Doc: 'We have to make more improvements'


Doc: 'We have to make more improvements'

BOSTON Two games into the Eastern Conference finals and much of the talk has been about officiating.
For the Boston Celtics, that's almost never a good thing.
Regardless of how the first two games -- both Celtic losses -- have been called, they're done with.
The C's have no choice but to move on, because dwelling on the past doesn't do them a bit of good moving forward with a Game 3 matchup on Friday night that is indeed a must-win game.
Having lost the first two games, a third straight loss would put the Celtics in the kind of hole that no team in NBA history has ever been able to successfully dig themselves from underneath.
"We'll get past that distraction," said C's coach Doc Rivers. "I think we've already moved past it and by (Game 3), we'll be ready to play."
The bigger challenge for the C's coming into Game 3, is getting past the disappointment of their 115-111 overtime loss in Game 2, a game in which the C's did pretty much all that they felt needed to be done in order to win.
"We still know we have to play better," Rivers said. "Our guys are very confident going into Game 3."
That confidence to some degree stems from the play of Rajon Rondo, who had a game for the ages -- 44 points, 10 assists and eight rebounds.
"Where I was happy with, Rondo had one of his best games in not predetermining what he wanted to do," Rivers said. "He took what they gave him, and made something from that. Of all the adjustments he made from Game 1 to Game 2, that was it. If they gave him the elbow jump shot, he took it. If they got on him, he drove. If they tried to double, he made the pass. He didn't predetermine his game, and he stayed aggressive, in attack mode. I thought that was very important for him."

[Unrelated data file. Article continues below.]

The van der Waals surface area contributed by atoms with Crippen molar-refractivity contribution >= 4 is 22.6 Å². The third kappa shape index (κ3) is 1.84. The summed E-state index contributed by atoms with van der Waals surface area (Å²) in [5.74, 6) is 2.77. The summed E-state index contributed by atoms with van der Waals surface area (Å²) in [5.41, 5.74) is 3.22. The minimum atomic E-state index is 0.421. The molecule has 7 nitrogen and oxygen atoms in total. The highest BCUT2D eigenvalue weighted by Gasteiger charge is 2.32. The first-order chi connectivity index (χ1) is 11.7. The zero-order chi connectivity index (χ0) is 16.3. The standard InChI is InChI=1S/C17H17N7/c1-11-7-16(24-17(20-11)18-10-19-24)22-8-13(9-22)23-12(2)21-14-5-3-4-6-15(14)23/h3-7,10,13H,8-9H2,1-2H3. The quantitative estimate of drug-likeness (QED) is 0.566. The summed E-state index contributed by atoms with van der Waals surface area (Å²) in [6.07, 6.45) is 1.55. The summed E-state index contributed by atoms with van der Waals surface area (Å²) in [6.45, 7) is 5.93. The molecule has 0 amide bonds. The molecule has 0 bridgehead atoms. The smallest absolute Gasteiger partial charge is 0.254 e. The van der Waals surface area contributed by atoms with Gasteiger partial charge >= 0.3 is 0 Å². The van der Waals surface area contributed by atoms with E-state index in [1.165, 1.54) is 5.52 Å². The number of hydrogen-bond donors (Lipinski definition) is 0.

So was getting Paul Pierce to be more assertive in Game 2. Pierce finished with 21 points on a number of jumpers, lay-ups and dunks.
Even with more aggressive play, the Celtics still came up well short on free throw attempts (29) in comparison to the Heat (47).
"Not gonna touch that, I can tell you that." Rivers said. "Paul Pierce attacked just as much as LeBron James attacked (in Game 2). I'll leave it at that."
The focus for the Celtics now is to continue finding ways to get better, and most important, find a way to win.
"We made improvements from Game 1 to Game 2," Rivers said. "We have to make more improvements from Game 2 to Game 3. I think we will."

Sixers' success against C's defense shows Boston still has room to grow


Sixers' success against C's defense shows Boston still has room to grow

Avery Bradley was a member of the NBA’s All-Defensive first team a year ago. And Al Horford has been among the league’s best interior defenders for a number of years.

But as talented defensively as they may be, the Celtics are still learning how to play with each other as well as off of one another.

Injuries have slowed down the chemistry developing as quickly as some might expect. Horford missed nine games due to a concussion, and another game due to wife giving birth to their second child, Alia Horford.

And in Boston’s 107-106 win over Philadelphia on Saturday night, defensive chemistry -- not only among Horford and Bradley, but with all of the players -- remains a work in progress for sure.

Boston had a number of defensive issues in the first half which factored in the Sixer shooting 46.1 percent from the field while shooting 9-for-18 from 3-point range.

But the second half was an entirely different story as Boston’s defense picked up his intensity and focus level which would prove to be just enough to beat a scrappy Sixers team.

The Celtics (12-8) are four games over .500 for the first time this season currently have the third-best record in the Eastern Conference behind Cleveland (13-5) and Toronto (14-6). 

And while the players point to a handful of games that they felt they gave away, Avery Bradley reminds all that the success of this team this season has for the most part come with key players out of the mix or limited in some capacity.